FRESNO, Calif. (AP) – Police officer Eloy Escareno walked into the back bedroom in the rundown home and was horrified by what he saw: Nine bodies, most of them children, entwined in a bloody pile. Each had a gunshot wound through the eye.

Escareno rushed to the bodies and began grabbing small wrists, feeling for a pulse. Finding none, he began to cry.

On Friday, more than a year after Escareno’s shocking discovery, a jury convicted the father of the nine victims of first-degree murder. Marcus Wesson, 58, could get the death penalty.

Wesson, the domineering patriarch of a large clan he bred through incest, was also found guilty on all 14 counts of raping and molesting seven of his underage daughters and nieces. DNA showed that Wesson had fathered their slain children.

Many of Wesson’s surviving family members still support him, and stifled sobs as a clerk read the verdicts. Wesson remained quiet and still.

The jury will return on Wednesday for the penalty phase.

The defense had argued that Sebhrenah Wesson, 25 – the oldest to die – killed herself as well as her siblings and the 1-year-old son she had with her father. Prosecutors said Marcus Wesson was the triggerman, but they also argued that even if Sebhrenah did the shooting, her father should still be found guilty if he encouraged her to kill.

The jurors accepted the prosecution’s second theory: They found Wesson guilty even though they decided the government did not prove he pulled the trigger. Several witnesses had testified that Wesson repeatedly coached the children to be ready to kill each other and themselves if authorities ever threatened to break up the clan.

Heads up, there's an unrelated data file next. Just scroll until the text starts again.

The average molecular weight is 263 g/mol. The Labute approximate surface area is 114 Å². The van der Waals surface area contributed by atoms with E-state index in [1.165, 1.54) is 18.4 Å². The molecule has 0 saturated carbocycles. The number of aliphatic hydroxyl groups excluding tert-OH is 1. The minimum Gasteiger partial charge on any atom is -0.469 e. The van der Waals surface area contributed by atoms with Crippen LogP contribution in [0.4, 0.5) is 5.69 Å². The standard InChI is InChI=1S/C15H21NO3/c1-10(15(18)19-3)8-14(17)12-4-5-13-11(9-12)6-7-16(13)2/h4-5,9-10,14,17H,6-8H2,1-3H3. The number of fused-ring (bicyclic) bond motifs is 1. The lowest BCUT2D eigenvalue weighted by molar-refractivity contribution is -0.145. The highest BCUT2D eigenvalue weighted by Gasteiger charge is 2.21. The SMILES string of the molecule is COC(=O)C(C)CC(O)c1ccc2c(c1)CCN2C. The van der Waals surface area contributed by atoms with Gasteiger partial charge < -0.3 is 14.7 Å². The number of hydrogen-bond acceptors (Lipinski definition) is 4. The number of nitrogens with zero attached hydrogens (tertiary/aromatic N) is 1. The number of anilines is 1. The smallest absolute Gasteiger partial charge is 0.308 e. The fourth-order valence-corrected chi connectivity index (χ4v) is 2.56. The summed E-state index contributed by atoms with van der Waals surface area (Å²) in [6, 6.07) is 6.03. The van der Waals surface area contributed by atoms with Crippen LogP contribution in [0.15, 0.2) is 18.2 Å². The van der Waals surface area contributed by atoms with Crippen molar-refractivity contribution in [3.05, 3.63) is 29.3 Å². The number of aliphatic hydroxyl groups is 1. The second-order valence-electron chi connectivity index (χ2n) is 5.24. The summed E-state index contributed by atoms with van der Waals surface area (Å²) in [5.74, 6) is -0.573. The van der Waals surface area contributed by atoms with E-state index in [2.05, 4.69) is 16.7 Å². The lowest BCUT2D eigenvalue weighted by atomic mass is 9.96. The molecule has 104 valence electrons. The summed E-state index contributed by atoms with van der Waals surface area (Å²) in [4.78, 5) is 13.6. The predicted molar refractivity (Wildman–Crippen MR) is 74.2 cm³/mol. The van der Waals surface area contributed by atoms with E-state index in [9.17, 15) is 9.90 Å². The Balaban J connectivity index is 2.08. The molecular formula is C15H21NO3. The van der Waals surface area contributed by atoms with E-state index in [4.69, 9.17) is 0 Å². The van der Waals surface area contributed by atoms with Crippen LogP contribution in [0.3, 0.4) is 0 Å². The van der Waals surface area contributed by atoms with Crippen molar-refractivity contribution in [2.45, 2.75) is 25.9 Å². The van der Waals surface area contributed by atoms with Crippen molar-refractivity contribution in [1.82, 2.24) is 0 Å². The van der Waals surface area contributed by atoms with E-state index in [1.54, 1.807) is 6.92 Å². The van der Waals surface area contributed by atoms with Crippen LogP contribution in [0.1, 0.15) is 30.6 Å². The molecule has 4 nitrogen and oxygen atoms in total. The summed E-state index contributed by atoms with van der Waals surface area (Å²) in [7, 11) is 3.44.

It was the worst murder case ever seen in this agricultural town in the heart of California’s Central Valley.

Officers were summoned to Wesson’s rundown home on March 12, 2004, after two Wesson nieces who had escaped from the home went back to try to get their children.

Wesson talked with officers at the front door, then stepped backward and disappeared into the back bedroom as the nieces screamed, begging officers to intervene and save their children. About an hour and 20 minutes later, he emerged, blood on his clothing, and turned himself in.

Finally entering the bedroom, officers pulled out the bodies of Sebhrenah Wesson and the eight others, ranging in age from 1 to 17. The nieces’ children were among the dead.

No fingerprints or gunshot residue indicated who fired the murder weapon. But Wesson’s surviving children testified that he wielded a high degree of control over his large clan: He preached to the family daily, weaving a dogma of polygamy and incest from his interpretations of the Bible and Seventh Day Adventist beliefs.

He was particularly severe with the young women, who testified they were home-schooled and had almost no contact with anyone outside the family.

Wesson beat them for speaking with men, and molested them from age 7 or 8. He also took any money they earned and dictated what they could eat.

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